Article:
D-fructose

-D-fructose

-D-fructose
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Learning Check
Write the cyclic form of -D-galactose

O C H H C OH HO C H HO C H H C OH CH2OH
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Solution

CH2OH OH OH OH O

OH

-D-galactose
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Disaccharides

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Important Disaccharides
A disaccharide Consists of two monosaccharides. Monosaccharides Disaccharide Glucose + glucose maltose + H2O Glucose + galactose lactose + H2O Glucose + fructose sucrose + H2O

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Maltose
Maltose is A disaccharide also known as malt sugar. Composed of two D-glucose molecules. Obtained from the hydrolysis of starch. Linked by an -1,4-glycosidic bond formed from the OH on C1 of the first glucose and OH on C4 of the second glucose. Used in cereals, candies, and brewing. Found in both the - and - forms.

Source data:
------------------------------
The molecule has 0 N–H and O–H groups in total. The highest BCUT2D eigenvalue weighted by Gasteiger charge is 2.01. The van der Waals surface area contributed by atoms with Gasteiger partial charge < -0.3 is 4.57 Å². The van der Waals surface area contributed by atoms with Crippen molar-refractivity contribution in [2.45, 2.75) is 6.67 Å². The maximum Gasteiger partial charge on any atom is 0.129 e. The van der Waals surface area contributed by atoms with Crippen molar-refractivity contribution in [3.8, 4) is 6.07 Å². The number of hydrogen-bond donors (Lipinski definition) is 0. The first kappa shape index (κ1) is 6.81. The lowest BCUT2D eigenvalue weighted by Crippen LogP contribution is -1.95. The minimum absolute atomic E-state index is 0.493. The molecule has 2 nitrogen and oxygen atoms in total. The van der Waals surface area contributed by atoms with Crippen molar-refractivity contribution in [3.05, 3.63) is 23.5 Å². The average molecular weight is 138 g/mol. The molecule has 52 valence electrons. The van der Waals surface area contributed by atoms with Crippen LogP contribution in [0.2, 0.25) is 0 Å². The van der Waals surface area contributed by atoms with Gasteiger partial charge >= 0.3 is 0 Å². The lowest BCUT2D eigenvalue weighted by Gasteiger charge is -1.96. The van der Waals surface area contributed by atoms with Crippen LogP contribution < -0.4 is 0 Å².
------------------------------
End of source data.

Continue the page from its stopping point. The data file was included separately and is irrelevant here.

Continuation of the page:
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Formation of Maltose

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Lactose
Lactose Is a disaccharide of D-galactose and - or -D-glucose. Contains a -1,4glycosidic bond. Is found in milk and milk products.
-form

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Sucrose
Sucrose or table sugar Is obtained from sugar cane and sugar beets. Consists of -D-glucose and -D-fructose.. Has an ,-1,2-glycosidic bond.

-D-glucose

-D-fructose

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Learning Check
Write the structures and names of the two monosaccharides that form when sucrose is hydrolyzed.

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Solution

-D-glucose

-D-fructose
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Sweeteners
Sugars and artificial sweeteners Differ in sweetness. Are compared to sucrose (table sugar), which is assigned a value of 100.
TABLE 15.2

60 000

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Polysaccharides

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Polysaccharides
Polysaccharides Are polymers of D-glucose. Include amylose and amylopectin, starches made of -D-glucose. Include glycogen (animal starch in muscle), which is made of D-glucose. Include cellulose (plants and wood), which is made of -D-glucose.